By Christopher Stone,
Published by The Space Review, 30 January 2023
In September 2022, the Defense Policy Board met for “classified deliberations” on how China’s “fractional orbital bombardment systems and space-to-ground weapons could impact U.S. deterrence and strategic stability.” These systems were demonstrated in August 2021 when China launched a hypersonic glide vehicle, designed to defeat US missile tracking and defense systems, into an orbital path and then de-orbited to hit a target at a test range in China. While the board considered US response options, one option likely not included was the rapid development and deployment of a superior US equivalent space-to-ground weapon as a means of deterrence. This response option should be the direction the Defense Department pursues if the US intends to keep its defense treaty commitments to friends and allies in the Indo-Pacific and, indeed, plan to keep air and sea force projection capabilities as options in an anti-access fight.
A fractional/orbital bombardment system (F/OBS) is a weapon system capable of launching a weaponized payload (conventional or nuclear) in an orbital trajectory for most of an Earth orbit or into orbit for later use upon a terrestrial target. This system was first demonstrated by the Soviet Union in the late 1960s and was operational for several years. While some, like retired General Ira Eaker, believed this to be a violation of the Outer Space Treaty, Secretary of Defense McNamara believed that since it typically didn’t fly a full orbit of the Earth, it therefore did not violate treaty’s prohibition on weapons of mass destruction, and the Soviets were able to keep their system for years.
A standard warhead capable of reaching any point on earth from space is a scary prospect. China’s demonstration of a hypersonic glide vehicle therefore adds another layer of capability that the US currently has no defense against.
Why couple a hypersonic glide vehicle (HGV) with a F/OBS? The FOBS-HGV combination is designed to exploit weaknesses in US space surveillance, missile warning and tracking, and missile defense systems to ensure a kinetic weapon (conventional or nuclear) can successfully conduct a surprise attack from space. Such a weapon could be launched into orbit or a partial orbit, de-orbit, and re-enter in a potential gap region of the space surveillance network. Then, at hypersonic speeds, it can fly low and maneuver, avoiding radar systems that are designed to track high flying ballistic missiles and that would not see the threat until it was too late. Such a capability, if fully deployed, could provide a game-changing threat to US and allied forces in the Indo-Pacific—and, if Russia re-joins the FOBS club, to the entire world. It would give China an almost impenetrable anti-access system capable of projecting force for “active deterrence” unmatched by the United States. Such a system combination defeats our warning networks as well as our defenses. Such a capability could be used as a credible deterrent against US intervention over Taiwan or in defense of its allies such as Australia and Japan.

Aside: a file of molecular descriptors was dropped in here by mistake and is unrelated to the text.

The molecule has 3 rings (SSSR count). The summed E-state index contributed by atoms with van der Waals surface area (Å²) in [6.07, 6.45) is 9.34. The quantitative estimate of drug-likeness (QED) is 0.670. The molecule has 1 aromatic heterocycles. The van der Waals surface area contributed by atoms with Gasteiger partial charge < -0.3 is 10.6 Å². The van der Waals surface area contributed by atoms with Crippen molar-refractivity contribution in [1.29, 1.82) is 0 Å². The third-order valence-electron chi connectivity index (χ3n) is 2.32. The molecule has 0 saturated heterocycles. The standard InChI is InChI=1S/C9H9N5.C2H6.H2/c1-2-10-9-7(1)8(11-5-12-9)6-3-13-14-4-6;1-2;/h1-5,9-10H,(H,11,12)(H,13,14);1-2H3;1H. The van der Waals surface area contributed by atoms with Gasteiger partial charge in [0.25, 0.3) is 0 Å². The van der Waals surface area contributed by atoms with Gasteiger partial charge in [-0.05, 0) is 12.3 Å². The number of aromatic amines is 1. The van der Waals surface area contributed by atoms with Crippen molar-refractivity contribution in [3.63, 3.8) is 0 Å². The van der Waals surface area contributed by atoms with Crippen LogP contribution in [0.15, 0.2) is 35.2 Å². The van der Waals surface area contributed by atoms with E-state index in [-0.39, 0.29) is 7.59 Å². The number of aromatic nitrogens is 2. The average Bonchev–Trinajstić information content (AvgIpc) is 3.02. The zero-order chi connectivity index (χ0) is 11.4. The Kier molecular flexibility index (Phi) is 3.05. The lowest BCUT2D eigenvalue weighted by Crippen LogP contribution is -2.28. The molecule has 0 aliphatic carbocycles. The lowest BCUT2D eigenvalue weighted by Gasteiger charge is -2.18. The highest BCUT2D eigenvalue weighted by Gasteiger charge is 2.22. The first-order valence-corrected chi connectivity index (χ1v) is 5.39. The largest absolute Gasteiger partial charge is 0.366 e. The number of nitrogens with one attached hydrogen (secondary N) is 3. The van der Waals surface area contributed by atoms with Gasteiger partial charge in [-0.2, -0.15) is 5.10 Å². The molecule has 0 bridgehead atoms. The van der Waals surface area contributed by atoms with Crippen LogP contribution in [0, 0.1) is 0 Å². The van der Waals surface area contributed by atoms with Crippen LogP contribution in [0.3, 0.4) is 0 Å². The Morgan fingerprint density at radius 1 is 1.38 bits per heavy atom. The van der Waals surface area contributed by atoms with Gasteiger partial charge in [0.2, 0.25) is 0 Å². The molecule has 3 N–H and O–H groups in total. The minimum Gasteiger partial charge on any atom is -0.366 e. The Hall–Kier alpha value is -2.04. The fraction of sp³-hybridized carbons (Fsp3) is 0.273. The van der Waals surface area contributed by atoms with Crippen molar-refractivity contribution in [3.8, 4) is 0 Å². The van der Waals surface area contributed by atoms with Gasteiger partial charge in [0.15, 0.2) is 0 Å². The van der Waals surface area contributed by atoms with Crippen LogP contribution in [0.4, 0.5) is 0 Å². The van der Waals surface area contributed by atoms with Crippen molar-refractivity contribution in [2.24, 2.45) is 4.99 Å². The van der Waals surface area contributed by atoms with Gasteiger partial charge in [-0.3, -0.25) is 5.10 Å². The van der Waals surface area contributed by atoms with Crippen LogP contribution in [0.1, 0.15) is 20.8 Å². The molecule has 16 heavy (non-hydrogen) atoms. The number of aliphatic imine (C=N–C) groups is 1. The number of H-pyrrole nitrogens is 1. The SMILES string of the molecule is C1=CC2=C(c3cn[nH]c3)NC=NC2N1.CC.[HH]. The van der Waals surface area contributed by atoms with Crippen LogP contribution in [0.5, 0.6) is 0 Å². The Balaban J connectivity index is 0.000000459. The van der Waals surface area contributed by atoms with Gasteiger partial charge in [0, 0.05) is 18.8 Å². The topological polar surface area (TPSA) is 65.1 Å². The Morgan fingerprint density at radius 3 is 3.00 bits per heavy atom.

To counter this, the US must leverage the proven capabilities of our commercial space sector to rapidly prototype, test, and deploy a US FOBS system of our own. Regardless of if ours carries a kinetic energy weapon, a conventional munition, or something else, the Chinese also lack the ability to defend against such systems and could provide the means to penetrate China’s robust integrated air defense systems (IADS) and anti-ship systems, enabling air and naval forces closer ranges for operations in support of Taiwan or Japan.
It would also serve as a deterrent against an attack on Taiwan or Japan. Why? Because if the Chinese knew that the US had the capability and will to use space-to-ground weapons, and thereby can defeat their expanding IADS network in the Western Pacific, it could provide pause for Chinese leaders to see that the advantages they held to successfully execute an anti-access strategy had been negated, or at least could be.
While the US has attempted for decades to avoid being perceived as an aggressor in, from, and to space, at the expense of our own space systems vulnerability, the Chinese have raised the bar of the threat to a point where simply providing space support services from orbit is insufficient to provide the advantages our conventional forces need to succeed in a high-end conflict in the Pacific. The US must aim for an initial capability of space-to-ground via a FOBS system in the near term, and in the long term seek to deploy a system to constantly hold adversary forces at risk from space.
See: Original Article